A Bayesian approach to understanding gender differences in tuberculosis disease burden

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Horton, KC, Sumner, T, Houben, Rein M G J, Corbett, EL and White, RG. 2018. A Bayesian approach to understanding gender differences in tuberculosis disease burden. [Online]. American Journal of Epidemiology. Available from: - https://doi.org/10.1093/aje/kwy131

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Globally, men have a higher epidemiological burden of tuberculosis (incidence, prevalence, mortality) than women, possibly due to differences in disease incidence, treatment initiation, self-cure and/or untreated-tuberculosis mortality rates. Using a simple, gender-stratified compartmental model, we employed a Bayesian approach to explore which factors most likely explain men's higher burden. We applied the model to smear-positive pulmonary tuberculosis in Viet Nam (2006-07) and Malawi (2013-14). Posterior estimates were consistent with gender-specific prevalence and notifications in both countries. Results supported higher incidence in men and showed that both genders faced longer durations of untreated disease than estimated by self-reports. Prior untreated disease durations were revised upwards 8- to 24-fold, to 2.2 (95% credible interval: 1.7, 2.9) and 2.8 (1.8, 4.1) years for men in Viet Nam and Malawi, respectively, approximately a year longer than for women in each country. Results imply that substantial gender differences in tuberculosis burden are almost solely attributable to men's disadvantages in disease incidence and untreated disease duration. The latter, for which self-reports provide a poor proxy, implies inadequate coverage of case finding strategies. These results highlight an urgent need for better understanding of gender-specific barriers faced by men and support the systematic targeting of men for screening.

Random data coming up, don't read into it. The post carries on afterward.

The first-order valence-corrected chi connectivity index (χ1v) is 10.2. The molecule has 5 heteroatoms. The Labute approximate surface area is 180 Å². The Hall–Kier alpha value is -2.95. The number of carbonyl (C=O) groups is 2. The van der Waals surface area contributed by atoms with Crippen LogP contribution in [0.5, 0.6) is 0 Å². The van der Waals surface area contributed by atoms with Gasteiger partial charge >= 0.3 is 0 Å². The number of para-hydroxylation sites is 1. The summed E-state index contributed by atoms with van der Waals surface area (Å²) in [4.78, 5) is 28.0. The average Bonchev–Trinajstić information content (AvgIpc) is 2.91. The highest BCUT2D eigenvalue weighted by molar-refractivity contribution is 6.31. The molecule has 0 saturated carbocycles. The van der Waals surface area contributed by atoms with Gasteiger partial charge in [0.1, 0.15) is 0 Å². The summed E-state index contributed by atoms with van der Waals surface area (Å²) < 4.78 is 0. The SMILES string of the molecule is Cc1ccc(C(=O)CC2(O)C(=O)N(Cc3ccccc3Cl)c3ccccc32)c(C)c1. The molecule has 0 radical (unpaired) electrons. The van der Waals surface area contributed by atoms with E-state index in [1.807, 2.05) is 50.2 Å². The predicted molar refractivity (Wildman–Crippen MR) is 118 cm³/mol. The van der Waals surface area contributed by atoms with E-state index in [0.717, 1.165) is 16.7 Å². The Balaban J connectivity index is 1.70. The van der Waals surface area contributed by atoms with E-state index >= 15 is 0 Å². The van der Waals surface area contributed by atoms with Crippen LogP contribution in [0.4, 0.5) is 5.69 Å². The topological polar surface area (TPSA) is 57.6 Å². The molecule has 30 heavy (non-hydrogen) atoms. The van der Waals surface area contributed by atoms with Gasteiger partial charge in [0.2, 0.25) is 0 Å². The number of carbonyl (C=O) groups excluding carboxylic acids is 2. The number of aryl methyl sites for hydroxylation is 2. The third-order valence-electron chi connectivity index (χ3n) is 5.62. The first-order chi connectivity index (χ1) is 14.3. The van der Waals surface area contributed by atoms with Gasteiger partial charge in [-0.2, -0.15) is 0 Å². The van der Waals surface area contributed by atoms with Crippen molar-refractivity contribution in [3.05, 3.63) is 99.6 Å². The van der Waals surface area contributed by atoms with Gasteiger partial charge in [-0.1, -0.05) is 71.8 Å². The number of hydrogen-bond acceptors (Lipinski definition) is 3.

Published in a 3rd party system Date: 28 June 2018
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Data Creators(s): Horton, KC, Sumner, T, Houben, Rein M G J, Corbett, EL and White, RG
LSHTM Faculty/Department: Faculty of Epidemiology and Population Health > Dept of Infectious Disease Epidemiology
Faculty of Infectious and Tropical Diseases > Dept of Clinical Research
Participating Institutions: London School of Hygiene & Tropical Medicine, London, United Kingdom

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